Mark Rothko - No. 8, 1949, Oil and mixed media on canvas, overall: 228.3 x 167.3 cm (89 7/8 x 65 7/8 in.). National Gallery of Art. Gift of The Mark Rothko Foundation, Inc. 1986.43.147. On View: East Building, Tower - Gallery 615A. Copyright © 1998 Kate Rothko Prizel and Christopher Rothko
Ancient Equation of Beauty
When we really start looking for it, we might even go a little crazy believing we see the Golden Ratio present in every rectangular abstract painting we see. And maybe it truly is there. Maybe it’s a secret symbol left behind by the artist for those who are in the know. Maybe it’s a breadcrumb to help the viewer’s subconscious find its way. Or perhaps many abstract artists have simply internalized this ancient equation of beauty. Maybe by instinct, through some primordial function of the universal vibe, this expression of balance, strength, harmony and aesthetic pleasure asserts itself automatically into some works of abstract art, so that it may also take harbor in the mind of the viewer. Maybe beauty just finds a way.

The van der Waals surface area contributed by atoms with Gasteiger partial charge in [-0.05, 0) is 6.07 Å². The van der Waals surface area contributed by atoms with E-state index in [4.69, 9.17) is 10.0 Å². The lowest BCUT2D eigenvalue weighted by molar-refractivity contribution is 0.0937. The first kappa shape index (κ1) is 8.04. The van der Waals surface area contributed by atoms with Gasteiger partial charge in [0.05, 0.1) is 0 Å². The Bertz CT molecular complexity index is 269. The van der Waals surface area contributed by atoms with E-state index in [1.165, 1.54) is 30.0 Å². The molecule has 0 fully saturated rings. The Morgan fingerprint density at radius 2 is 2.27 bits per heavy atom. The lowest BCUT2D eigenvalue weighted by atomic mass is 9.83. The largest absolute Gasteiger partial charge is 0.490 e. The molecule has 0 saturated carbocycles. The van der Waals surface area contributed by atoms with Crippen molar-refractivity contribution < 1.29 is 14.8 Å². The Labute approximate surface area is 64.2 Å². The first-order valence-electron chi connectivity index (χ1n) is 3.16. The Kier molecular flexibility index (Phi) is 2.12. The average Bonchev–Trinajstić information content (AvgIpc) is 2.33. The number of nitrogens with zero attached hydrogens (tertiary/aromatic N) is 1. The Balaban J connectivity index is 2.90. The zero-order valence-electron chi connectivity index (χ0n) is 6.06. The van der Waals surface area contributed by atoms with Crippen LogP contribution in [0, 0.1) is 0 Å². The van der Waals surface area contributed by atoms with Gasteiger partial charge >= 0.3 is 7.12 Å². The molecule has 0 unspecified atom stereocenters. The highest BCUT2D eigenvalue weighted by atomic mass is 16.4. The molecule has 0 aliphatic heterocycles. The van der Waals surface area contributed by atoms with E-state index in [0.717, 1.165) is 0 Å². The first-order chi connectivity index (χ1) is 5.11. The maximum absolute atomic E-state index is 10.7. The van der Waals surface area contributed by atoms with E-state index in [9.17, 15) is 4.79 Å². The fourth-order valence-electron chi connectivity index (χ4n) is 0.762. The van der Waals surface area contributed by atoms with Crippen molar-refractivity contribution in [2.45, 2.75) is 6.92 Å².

Georgia O'Keeffe - Early No. 2, 1915, Charcoal on paper. Sheet: 24 × 18 ½ in. (61 × 47 cm). Work on paper (Drawing). The Menil Collection. Gift of The Georgia O'Keeffe Foundation. 1994-55. © Georgia O'Keeffe Museum / Artists Rights Society (ARS), New York
Featured Image: Robert Motherwell - Dance, 1981, Acrylic on canvas, 84 1/4 x 126 1/8 in. North Carolina Museum of Art.
All images used for illustrative purposes only
By Phillip Barcio